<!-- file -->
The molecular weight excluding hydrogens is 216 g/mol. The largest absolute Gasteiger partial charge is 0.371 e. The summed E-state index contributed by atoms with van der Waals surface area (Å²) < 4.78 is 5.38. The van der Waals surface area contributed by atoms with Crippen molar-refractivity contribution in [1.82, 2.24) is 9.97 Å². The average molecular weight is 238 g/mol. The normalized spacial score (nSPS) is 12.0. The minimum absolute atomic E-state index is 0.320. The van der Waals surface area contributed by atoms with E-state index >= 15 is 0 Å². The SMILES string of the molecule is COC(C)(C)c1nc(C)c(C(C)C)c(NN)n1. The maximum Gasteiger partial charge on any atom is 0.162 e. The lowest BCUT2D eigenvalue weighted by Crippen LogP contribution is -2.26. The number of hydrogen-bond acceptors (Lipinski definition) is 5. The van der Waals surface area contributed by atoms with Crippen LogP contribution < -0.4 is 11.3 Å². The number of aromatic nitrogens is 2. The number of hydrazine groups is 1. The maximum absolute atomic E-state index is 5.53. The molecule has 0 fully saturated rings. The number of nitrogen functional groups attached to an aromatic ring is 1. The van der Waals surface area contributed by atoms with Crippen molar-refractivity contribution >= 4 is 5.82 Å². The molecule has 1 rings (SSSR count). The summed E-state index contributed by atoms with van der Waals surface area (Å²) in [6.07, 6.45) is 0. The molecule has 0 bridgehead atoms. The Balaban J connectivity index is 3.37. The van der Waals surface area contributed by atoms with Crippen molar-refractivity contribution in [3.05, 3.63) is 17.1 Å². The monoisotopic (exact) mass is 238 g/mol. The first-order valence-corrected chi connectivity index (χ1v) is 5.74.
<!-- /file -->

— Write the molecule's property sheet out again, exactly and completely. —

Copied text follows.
The molecular weight excluding hydrogens is 216 g/mol. The largest absolute Gasteiger partial charge is 0.371 e. The summed E-state index contributed by atoms with van der Waals surface area (Å²) < 4.78 is 5.38. The van der Waals surface area contributed by atoms with Crippen molar-refractivity contribution in [1.82, 2.24) is 9.97 Å². The average molecular weight is 238 g/mol. The normalized spacial score (nSPS) is 12.0. The minimum absolute atomic E-state index is 0.320. The van der Waals surface area contributed by atoms with E-state index >= 15 is 0 Å². The SMILES string of the molecule is COC(C)(C)c1nc(C)c(C(C)C)c(NN)n1. The maximum Gasteiger partial charge on any atom is 0.162 e. The lowest BCUT2D eigenvalue weighted by Crippen LogP contribution is -2.26. The number of hydrogen-bond acceptors (Lipinski definition) is 5. The van der Waals surface area contributed by atoms with Crippen LogP contribution < -0.4 is 11.3 Å². The number of aromatic nitrogens is 2. The number of hydrazine groups is 1. The maximum absolute atomic E-state index is 5.53. The molecule has 0 fully saturated rings. The number of nitrogen functional groups attached to an aromatic ring is 1. The van der Waals surface area contributed by atoms with Crippen molar-refractivity contribution >= 4 is 5.82 Å². The molecule has 1 rings (SSSR count). The summed E-state index contributed by atoms with van der Waals surface area (Å²) in [6.07, 6.45) is 0. The molecule has 0 bridgehead atoms. The Balaban J connectivity index is 3.37. The van der Waals surface area contributed by atoms with Crippen molar-refractivity contribution in [3.05, 3.63) is 17.1 Å². The monoisotopic (exact) mass is 238 g/mol. The first-order valence-corrected chi connectivity index (χ1v) is 5.74.